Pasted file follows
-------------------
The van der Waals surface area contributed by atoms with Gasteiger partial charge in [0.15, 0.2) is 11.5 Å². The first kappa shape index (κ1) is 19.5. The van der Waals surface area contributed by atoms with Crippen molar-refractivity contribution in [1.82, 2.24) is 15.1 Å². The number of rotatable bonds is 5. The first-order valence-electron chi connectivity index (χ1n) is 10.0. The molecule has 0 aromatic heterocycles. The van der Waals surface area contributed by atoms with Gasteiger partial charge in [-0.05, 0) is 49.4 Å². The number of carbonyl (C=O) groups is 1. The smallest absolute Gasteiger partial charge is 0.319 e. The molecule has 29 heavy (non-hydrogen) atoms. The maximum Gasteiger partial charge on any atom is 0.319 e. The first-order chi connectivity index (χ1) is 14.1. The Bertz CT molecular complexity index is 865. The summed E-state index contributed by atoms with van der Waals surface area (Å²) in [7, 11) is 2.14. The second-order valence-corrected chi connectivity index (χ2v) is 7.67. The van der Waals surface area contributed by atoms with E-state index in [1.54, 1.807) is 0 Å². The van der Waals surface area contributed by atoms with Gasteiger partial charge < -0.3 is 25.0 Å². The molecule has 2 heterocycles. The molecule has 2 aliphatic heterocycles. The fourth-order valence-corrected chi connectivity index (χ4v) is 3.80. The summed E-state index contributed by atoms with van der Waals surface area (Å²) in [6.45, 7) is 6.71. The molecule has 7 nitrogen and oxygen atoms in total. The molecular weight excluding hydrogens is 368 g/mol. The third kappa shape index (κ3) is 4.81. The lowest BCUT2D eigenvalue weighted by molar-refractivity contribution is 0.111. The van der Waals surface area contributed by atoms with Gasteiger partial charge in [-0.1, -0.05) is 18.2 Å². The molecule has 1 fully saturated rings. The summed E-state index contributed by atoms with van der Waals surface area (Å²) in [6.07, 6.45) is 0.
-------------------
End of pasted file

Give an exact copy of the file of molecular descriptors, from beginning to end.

The van der Waals surface area contributed by atoms with Gasteiger partial charge in [0.15, 0.2) is 11.5 Å². The first kappa shape index (κ1) is 19.5. The van der Waals surface area contributed by atoms with Crippen molar-refractivity contribution in [1.82, 2.24) is 15.1 Å². The number of rotatable bonds is 5. The first-order valence-electron chi connectivity index (χ1n) is 10.0. The molecule has 0 aromatic heterocycles. The van der Waals surface area contributed by atoms with Gasteiger partial charge in [-0.05, 0) is 49.4 Å². The number of carbonyl (C=O) groups is 1. The smallest absolute Gasteiger partial charge is 0.319 e. The molecule has 29 heavy (non-hydrogen) atoms. The maximum Gasteiger partial charge on any atom is 0.319 e. The first-order chi connectivity index (χ1) is 14.1. The Bertz CT molecular complexity index is 865. The summed E-state index contributed by atoms with van der Waals surface area (Å²) in [7, 11) is 2.14. The second-order valence-corrected chi connectivity index (χ2v) is 7.67. The van der Waals surface area contributed by atoms with E-state index in [1.54, 1.807) is 0 Å². The van der Waals surface area contributed by atoms with Gasteiger partial charge < -0.3 is 25.0 Å². The molecule has 2 heterocycles. The molecule has 2 aliphatic heterocycles. The fourth-order valence-corrected chi connectivity index (χ4v) is 3.80. The summed E-state index contributed by atoms with van der Waals surface area (Å²) in [6.45, 7) is 6.71. The molecule has 7 nitrogen and oxygen atoms in total. The molecular weight excluding hydrogens is 368 g/mol. The third kappa shape index (κ3) is 4.81. The lowest BCUT2D eigenvalue weighted by molar-refractivity contribution is 0.111. The van der Waals surface area contributed by atoms with Gasteiger partial charge in [-0.1, -0.05) is 18.2 Å². The molecule has 1 fully saturated rings. The summed E-state index contributed by atoms with van der Waals surface area (Å²) in [6.07, 6.45) is 0.